Bloodborne pathogens are microorganisms that cause disease and are present in human blood. They include but are not limited to human immunodeficiency virus (HIV), hepatitis B virus (HBV), and hepatitis C virus (HCV).
OSHA issued the Bloodborne Pathogens Standard 29 CFR Part 1910.1030 to protect health care workers and others who come in contact with blood and other potentially infectious material (OPIM) during their occupational duties. The purpose of the standard is to prevent occupational exposure to bloodborne pathogens and to reduce the chances of infection when exposure does occur.
This standard requires employers to write and implement an exposure control plan for employees with occupational exposure to blood and OPIM, using administrative, engineering, and work practice controls to prevent or minimize employee exposure.
The exposure control plan must contain at least the following elements:
- Cleaning/disinfection of contaminated equipment and surfaces
- Exposure determination - a list of all job classifications in which all employees in those classifications have occupational exposure (example: all employees classified as phlebotomists), or a list of job classifications in which some employees have occupational exposure, or a list of all tasks and procedures in which occupational exposure occurs (example: administering immunizations, doing finger sticks). Most local public health agencies will probably not have entire job classifications in which all persons have occupational exposure, but may have certain personnel with assigned duties that involve occupational exposure.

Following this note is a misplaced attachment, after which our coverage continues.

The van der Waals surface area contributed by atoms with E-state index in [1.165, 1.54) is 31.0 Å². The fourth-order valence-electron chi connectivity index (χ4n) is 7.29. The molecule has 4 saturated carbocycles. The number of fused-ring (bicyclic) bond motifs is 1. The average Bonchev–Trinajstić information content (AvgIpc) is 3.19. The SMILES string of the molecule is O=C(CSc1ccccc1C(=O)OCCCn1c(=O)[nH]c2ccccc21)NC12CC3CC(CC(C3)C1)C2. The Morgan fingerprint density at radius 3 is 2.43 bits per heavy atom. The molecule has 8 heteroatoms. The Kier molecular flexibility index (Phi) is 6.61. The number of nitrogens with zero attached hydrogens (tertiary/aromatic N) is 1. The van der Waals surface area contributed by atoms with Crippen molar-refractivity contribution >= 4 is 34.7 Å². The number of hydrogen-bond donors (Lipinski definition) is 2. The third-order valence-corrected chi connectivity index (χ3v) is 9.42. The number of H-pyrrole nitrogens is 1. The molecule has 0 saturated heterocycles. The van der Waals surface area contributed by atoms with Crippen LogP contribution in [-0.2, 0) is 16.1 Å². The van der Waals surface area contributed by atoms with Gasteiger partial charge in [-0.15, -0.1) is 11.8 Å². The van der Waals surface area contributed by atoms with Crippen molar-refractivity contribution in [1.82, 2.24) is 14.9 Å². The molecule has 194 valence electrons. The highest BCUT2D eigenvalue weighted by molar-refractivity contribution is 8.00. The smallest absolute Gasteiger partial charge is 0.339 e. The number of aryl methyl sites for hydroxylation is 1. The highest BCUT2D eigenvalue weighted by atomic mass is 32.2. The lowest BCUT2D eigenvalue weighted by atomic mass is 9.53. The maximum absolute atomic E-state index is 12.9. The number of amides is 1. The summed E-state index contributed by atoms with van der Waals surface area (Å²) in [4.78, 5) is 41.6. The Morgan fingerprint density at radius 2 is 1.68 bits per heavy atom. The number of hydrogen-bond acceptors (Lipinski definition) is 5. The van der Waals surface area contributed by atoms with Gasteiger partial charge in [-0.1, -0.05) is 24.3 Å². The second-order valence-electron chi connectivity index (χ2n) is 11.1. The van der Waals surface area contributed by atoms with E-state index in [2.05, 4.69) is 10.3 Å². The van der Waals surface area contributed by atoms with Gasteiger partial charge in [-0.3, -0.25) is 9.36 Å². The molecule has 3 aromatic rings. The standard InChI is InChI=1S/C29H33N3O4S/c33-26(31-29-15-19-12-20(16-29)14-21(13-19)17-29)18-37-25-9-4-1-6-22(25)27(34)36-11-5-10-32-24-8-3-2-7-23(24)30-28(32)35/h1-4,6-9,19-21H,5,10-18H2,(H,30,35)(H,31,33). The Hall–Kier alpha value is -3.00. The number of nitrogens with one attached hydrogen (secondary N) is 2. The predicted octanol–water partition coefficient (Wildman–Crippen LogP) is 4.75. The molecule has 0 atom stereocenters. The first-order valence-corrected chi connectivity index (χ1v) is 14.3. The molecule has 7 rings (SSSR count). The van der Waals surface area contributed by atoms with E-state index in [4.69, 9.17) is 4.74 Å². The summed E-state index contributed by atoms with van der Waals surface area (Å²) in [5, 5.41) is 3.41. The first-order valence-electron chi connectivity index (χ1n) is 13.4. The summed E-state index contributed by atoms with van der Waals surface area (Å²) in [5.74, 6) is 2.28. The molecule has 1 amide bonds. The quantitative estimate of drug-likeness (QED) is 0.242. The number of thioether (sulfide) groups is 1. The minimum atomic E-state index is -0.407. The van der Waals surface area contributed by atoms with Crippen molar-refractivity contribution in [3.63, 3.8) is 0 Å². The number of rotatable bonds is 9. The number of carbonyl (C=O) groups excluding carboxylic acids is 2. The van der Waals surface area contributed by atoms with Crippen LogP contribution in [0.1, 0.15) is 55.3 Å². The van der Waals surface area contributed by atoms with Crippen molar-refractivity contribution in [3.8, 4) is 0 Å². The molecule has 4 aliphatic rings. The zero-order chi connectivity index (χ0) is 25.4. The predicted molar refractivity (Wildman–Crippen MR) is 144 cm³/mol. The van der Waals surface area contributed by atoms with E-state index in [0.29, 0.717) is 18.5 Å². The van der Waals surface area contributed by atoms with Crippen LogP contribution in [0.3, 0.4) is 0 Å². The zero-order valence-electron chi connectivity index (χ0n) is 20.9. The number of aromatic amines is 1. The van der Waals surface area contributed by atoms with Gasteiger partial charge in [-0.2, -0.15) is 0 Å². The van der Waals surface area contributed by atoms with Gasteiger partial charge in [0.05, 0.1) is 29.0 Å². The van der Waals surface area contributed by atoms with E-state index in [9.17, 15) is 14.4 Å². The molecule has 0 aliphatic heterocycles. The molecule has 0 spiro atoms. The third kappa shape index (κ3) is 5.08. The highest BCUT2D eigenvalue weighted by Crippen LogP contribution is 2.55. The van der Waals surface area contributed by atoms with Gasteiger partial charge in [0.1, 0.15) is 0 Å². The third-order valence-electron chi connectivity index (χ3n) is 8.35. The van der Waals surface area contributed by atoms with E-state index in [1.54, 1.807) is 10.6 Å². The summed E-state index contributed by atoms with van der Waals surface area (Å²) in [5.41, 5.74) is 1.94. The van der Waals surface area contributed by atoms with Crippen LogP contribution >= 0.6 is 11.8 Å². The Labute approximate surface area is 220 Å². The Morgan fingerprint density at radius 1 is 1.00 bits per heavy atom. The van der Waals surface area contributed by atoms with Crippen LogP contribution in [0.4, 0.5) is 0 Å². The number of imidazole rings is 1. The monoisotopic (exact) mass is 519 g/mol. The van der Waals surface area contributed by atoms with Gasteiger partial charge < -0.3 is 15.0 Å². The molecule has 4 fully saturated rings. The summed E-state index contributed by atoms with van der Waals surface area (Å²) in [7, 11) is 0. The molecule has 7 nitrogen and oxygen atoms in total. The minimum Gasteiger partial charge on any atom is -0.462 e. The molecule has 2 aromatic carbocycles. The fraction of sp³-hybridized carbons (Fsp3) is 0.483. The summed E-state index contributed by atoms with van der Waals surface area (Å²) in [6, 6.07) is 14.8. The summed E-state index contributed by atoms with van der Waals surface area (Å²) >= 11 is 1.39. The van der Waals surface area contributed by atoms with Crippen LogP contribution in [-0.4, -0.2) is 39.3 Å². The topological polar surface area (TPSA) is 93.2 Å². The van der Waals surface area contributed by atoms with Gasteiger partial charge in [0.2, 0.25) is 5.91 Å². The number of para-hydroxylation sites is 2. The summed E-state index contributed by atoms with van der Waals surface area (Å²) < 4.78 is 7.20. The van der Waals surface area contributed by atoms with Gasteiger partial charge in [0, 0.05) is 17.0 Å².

- Handling laundry
- Hazard communication
- Hepatitis B vaccination
- Maintenance of sharps injury log
- Post exposure follow-up
- Provision for hand hygiene practices
- Safe management and disposal of sharps
- Standard precautions - set of practices used with ALL clients to prevent contact with blood and OPIM
- Use of personal protective equipment
- Use of sharps with safety devices Needlestick Safety and Prevention Act
- Work practices that reduce or eliminate exposure to blood and OPIM
(example: no eating, drinking in potentially contaminated areas, using leak-proof containers for specimen storage)
Frequently Asked Questions
- If it is reasonable to anticipate skin, eye, mucous membrane, or parenteral contact with blood or other potentially infectious materials during job duties and tasks, the staff member must be included in an exposure control plan. For example, a public health nurse assigned to administer immunizations may have contact with blood or body fluids.
- Persons who give first aid as a “good Samaritan” act are not covered under the BBP exposure control plan unless they perform these duties as a part of their jobs. However, it is recommended that employers provide the hepatitis B vaccine if needed and other post-exposure follow-up due to liability issues, and to help prevent disease transmission among staff even in non-occupational exposures.
All staff need to have training at the time they are initially assigned duties with occupational exposure, and annually thereafter. Training must be at the educational level and in the language of the employee.
Training records, which are kept for three years from the date on which the training occurred, and medical records (e.g. hepatitis B vaccination status, exposure incidents and follow-up) which are kept for the duration of employment plus 30 years [29 CFR Part 1910.1030 (h)].